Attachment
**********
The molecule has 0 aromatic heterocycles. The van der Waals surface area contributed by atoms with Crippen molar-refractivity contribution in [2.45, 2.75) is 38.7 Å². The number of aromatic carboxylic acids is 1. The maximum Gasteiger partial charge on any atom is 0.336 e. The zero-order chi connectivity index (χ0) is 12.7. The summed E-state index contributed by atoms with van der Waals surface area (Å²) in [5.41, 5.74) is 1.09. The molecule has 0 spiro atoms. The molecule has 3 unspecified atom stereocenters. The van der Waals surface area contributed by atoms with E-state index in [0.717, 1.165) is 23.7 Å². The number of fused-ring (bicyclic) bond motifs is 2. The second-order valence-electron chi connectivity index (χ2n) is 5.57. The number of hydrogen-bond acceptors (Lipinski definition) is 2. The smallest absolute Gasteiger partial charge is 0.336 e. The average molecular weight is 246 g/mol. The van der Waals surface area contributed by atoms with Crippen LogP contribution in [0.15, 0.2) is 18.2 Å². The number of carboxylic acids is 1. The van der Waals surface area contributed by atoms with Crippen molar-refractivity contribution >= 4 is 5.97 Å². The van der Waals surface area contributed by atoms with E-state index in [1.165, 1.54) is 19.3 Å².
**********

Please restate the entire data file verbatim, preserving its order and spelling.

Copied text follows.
The molecule has 0 aromatic heterocycles. The van der Waals surface area contributed by atoms with Crippen molar-refractivity contribution in [2.45, 2.75) is 38.7 Å². The number of aromatic carboxylic acids is 1. The maximum Gasteiger partial charge on any atom is 0.336 e. The zero-order chi connectivity index (χ0) is 12.7. The summed E-state index contributed by atoms with van der Waals surface area (Å²) in [5.41, 5.74) is 1.09. The molecule has 0 spiro atoms. The molecule has 3 unspecified atom stereocenters. The van der Waals surface area contributed by atoms with E-state index in [0.717, 1.165) is 23.7 Å². The number of fused-ring (bicyclic) bond motifs is 2. The second-order valence-electron chi connectivity index (χ2n) is 5.57. The number of hydrogen-bond acceptors (Lipinski definition) is 2. The smallest absolute Gasteiger partial charge is 0.336 e. The average molecular weight is 246 g/mol. The van der Waals surface area contributed by atoms with Crippen LogP contribution in [0.15, 0.2) is 18.2 Å². The number of carboxylic acids is 1. The van der Waals surface area contributed by atoms with Crippen molar-refractivity contribution >= 4 is 5.97 Å². The van der Waals surface area contributed by atoms with E-state index in [1.165, 1.54) is 19.3 Å².